Abraham, Sarah, Hagar. They are all around us. We are them, although it’s difficult to see the truth of a story when you are living it. In the end, doesn’t it all come down to roles? Shakespeare said, “All the world’s a stage, and all men and women merely players.” Does that mean we have roles we must play?
And the question such a large part of our society seems to argue over is a woman’s role in all this. What is a woman’s role in our society? When we hear all the talk about family values, it usually comes from men who want to define a woman’s role as reproducer. Women should have babies and stay home and take care of them. But we shouldn’t let those people with their narrow thinking affect our own thinking on the subject. Homemaking is probably the most important and difficult job in the world. We should never belittle it. Is that a woman’s role?
Or is it a woman’s role to be a wage earner—to get out in the workplace and provide resources for her family? Or is it a woman’s role to become a professional person—to get an advanced education and make a contribution in some field such as law, or medicine? Or is it a woman’s role to be a political activist and volunteer—to loudly and proudly use her voice to change the world?
But really, aren’t we asking the wrong question? When we ask what a woman’s role should be in our society, isn’t that the wrong question? Should women be homemakers? Should women be wage-earners? Should women be professionals? Should women be political activists?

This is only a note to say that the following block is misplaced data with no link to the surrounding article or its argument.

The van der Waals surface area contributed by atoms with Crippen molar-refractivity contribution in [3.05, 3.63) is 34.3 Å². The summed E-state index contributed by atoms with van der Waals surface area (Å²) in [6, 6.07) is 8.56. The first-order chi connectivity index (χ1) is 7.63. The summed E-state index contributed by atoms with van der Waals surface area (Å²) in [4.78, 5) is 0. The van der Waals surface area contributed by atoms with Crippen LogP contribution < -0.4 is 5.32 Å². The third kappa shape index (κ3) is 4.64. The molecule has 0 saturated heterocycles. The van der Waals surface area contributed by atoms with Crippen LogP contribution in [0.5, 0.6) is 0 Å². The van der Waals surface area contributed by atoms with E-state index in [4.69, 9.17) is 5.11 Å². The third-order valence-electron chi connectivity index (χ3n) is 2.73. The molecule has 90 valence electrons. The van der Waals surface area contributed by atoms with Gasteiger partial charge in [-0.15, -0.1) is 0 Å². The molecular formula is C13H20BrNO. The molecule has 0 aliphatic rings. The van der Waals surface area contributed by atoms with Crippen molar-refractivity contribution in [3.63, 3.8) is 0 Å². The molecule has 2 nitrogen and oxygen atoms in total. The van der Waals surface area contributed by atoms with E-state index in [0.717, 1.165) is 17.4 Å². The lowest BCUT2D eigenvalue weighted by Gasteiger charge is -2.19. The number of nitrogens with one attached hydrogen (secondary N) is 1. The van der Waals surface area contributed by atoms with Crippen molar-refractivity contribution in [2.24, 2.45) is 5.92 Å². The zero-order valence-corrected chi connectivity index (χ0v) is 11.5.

What is the role of women in society? That is the wrong question. The right question is this; who should decide the role of a woman in society? The role of women is not the issue. Who determines a woman’s role is the issue. And I hope we agree on the answer to that question. Who determines a woman’s role in society? Not men. There are too many Abrahams for men to have that power. Not women. No! Not women as a whole, as a group. There are too many Sarahs for women, collectively, to have that power. A woman’s role should be determined by Hagar—by the individual woman, taking stock of her individual situation. A woman’s role in our society should be between her and God—her loving creator, who hears her cries in the wilderness, who gives her the strength and courage to stand even when she has been beaten down, and who empowers her to take control of her life.